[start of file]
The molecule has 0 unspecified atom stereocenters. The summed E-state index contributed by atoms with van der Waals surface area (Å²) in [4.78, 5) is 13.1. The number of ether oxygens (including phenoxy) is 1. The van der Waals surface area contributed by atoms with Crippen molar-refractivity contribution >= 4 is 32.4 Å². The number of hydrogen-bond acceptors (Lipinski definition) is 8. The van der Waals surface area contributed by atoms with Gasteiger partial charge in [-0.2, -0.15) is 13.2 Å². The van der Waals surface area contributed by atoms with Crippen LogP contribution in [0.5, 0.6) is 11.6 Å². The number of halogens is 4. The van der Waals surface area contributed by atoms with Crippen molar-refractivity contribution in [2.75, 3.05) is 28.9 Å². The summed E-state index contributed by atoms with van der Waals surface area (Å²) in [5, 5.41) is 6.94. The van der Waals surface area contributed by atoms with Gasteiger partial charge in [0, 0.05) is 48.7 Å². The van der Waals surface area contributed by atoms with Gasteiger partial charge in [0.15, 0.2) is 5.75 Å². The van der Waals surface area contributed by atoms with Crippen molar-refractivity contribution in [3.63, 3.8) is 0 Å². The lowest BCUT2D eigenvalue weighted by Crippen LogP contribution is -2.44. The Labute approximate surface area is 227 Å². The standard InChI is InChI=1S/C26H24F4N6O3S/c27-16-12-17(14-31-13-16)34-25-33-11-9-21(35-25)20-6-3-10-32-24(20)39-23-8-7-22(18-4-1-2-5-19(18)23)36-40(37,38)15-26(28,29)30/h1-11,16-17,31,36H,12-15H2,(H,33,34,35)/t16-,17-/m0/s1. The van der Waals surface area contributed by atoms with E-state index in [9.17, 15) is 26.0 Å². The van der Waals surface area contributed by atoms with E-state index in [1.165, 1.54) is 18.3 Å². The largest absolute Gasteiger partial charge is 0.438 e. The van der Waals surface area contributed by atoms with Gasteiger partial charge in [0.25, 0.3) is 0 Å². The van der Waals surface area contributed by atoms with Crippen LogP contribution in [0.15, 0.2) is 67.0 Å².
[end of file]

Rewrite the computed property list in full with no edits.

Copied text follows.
The molecule has 0 unspecified atom stereocenters. The summed E-state index contributed by atoms with van der Waals surface area (Å²) in [4.78, 5) is 13.1. The number of ether oxygens (including phenoxy) is 1. The van der Waals surface area contributed by atoms with Crippen molar-refractivity contribution >= 4 is 32.4 Å². The number of hydrogen-bond acceptors (Lipinski definition) is 8. The van der Waals surface area contributed by atoms with Gasteiger partial charge in [-0.2, -0.15) is 13.2 Å². The van der Waals surface area contributed by atoms with Crippen LogP contribution in [0.5, 0.6) is 11.6 Å². The number of halogens is 4. The van der Waals surface area contributed by atoms with Crippen molar-refractivity contribution in [2.75, 3.05) is 28.9 Å². The summed E-state index contributed by atoms with van der Waals surface area (Å²) in [5, 5.41) is 6.94. The van der Waals surface area contributed by atoms with Gasteiger partial charge in [0, 0.05) is 48.7 Å². The van der Waals surface area contributed by atoms with Gasteiger partial charge in [0.15, 0.2) is 5.75 Å². The van der Waals surface area contributed by atoms with Crippen molar-refractivity contribution in [3.63, 3.8) is 0 Å². The lowest BCUT2D eigenvalue weighted by Crippen LogP contribution is -2.44. The Labute approximate surface area is 227 Å². The standard InChI is InChI=1S/C26H24F4N6O3S/c27-16-12-17(14-31-13-16)34-25-33-11-9-21(35-25)20-6-3-10-32-24(20)39-23-8-7-22(18-4-1-2-5-19(18)23)36-40(37,38)15-26(28,29)30/h1-11,16-17,31,36H,12-15H2,(H,33,34,35)/t16-,17-/m0/s1. The van der Waals surface area contributed by atoms with E-state index in [9.17, 15) is 26.0 Å². The van der Waals surface area contributed by atoms with E-state index in [1.165, 1.54) is 18.3 Å². The largest absolute Gasteiger partial charge is 0.438 e. The van der Waals surface area contributed by atoms with Gasteiger partial charge in [0.25, 0.3) is 0 Å². The van der Waals surface area contributed by atoms with Crippen LogP contribution in [0.15, 0.2) is 67.0 Å².